the grand piano, because he could not bear to be re- minded of the young neighbor who used to make the twilight pleasant for him. Every one missed Beth. The milk-man, baker, grocer and butcher inquired how she did; poor Mrs. Hummel came to beg pardon for her thoughtlessness, and to get a shroud for Minna; the neighbors sent all sorts of comforts and good wishes, and even those who knew her best, were sur- prised to find how many friends shy little Beth had made.
Meanwhile she lay on her bed with old Joanna at her side, for even in her wanderings she did not forget her forlorn protégé. She longed for her cats, but would not have them brought, lest they should get sick; and, in her quiet hours, she was full of anxiety about Jo. She sent loving messages to Amy, bade them tell her mother that she would write soon; and often begged for pencil and paper to try to say a word, that father might not think she had neglected him. But soon even these intervals of consciousness ended, and she lay hour after hour tossing to and fro with in- coherent words on her lips, or sank into a heavy sleep which brought her no refreshment. Dr. Bangs came twice a day, Hannah sat up at night, Meg kept a telegram in her desk all ready to send off at any minute, and Jo never stirred from Beth's side.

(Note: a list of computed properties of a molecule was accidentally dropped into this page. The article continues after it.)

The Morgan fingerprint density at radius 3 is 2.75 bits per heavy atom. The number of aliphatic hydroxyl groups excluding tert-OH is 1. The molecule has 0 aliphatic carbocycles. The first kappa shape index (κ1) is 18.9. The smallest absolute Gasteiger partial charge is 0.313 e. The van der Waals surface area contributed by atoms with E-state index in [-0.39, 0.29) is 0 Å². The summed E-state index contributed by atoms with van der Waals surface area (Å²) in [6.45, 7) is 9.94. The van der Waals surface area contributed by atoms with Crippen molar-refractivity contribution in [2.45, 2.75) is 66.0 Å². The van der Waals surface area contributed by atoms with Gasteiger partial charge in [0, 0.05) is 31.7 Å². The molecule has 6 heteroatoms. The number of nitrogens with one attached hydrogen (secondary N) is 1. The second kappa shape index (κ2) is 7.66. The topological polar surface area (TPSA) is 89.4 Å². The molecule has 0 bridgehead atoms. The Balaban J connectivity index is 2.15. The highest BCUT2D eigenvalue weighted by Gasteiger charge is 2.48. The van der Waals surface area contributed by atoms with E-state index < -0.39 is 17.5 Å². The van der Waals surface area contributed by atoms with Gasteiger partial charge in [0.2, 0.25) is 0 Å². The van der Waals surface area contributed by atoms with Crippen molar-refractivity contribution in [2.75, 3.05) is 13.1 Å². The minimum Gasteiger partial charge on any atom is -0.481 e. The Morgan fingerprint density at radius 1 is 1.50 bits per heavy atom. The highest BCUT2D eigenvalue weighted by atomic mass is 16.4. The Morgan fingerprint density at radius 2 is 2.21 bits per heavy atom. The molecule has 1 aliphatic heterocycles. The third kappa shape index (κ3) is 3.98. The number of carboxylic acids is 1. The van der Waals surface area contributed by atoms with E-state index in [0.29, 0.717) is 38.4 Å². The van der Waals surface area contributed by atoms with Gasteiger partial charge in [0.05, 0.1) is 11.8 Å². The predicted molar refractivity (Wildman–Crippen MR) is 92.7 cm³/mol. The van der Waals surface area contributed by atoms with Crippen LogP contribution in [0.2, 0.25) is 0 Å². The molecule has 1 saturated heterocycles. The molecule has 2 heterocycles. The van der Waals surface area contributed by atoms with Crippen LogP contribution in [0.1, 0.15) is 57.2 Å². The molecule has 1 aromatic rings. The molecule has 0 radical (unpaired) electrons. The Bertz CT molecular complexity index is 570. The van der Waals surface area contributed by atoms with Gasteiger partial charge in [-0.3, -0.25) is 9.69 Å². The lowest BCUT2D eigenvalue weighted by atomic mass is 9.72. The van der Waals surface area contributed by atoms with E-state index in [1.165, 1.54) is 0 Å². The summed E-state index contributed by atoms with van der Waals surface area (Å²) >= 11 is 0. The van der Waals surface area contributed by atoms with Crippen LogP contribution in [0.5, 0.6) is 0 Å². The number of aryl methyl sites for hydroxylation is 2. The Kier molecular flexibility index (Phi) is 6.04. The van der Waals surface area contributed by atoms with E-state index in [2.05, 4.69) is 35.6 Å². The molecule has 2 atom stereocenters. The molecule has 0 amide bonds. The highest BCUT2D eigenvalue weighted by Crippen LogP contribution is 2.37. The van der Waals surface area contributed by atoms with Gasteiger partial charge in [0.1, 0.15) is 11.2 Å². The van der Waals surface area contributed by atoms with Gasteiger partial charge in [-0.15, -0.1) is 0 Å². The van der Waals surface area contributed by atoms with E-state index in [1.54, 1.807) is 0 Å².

The first of December was a wintry day indeed to them, for a bitter wind blew, snow fell fast, and the year seemed getting ready for its death. When Dr. Bangs came that morning, he looked long at Beth, held the hot hand in both his own a minute, and laid it gently down, saying, in a low tone, to Hannah,—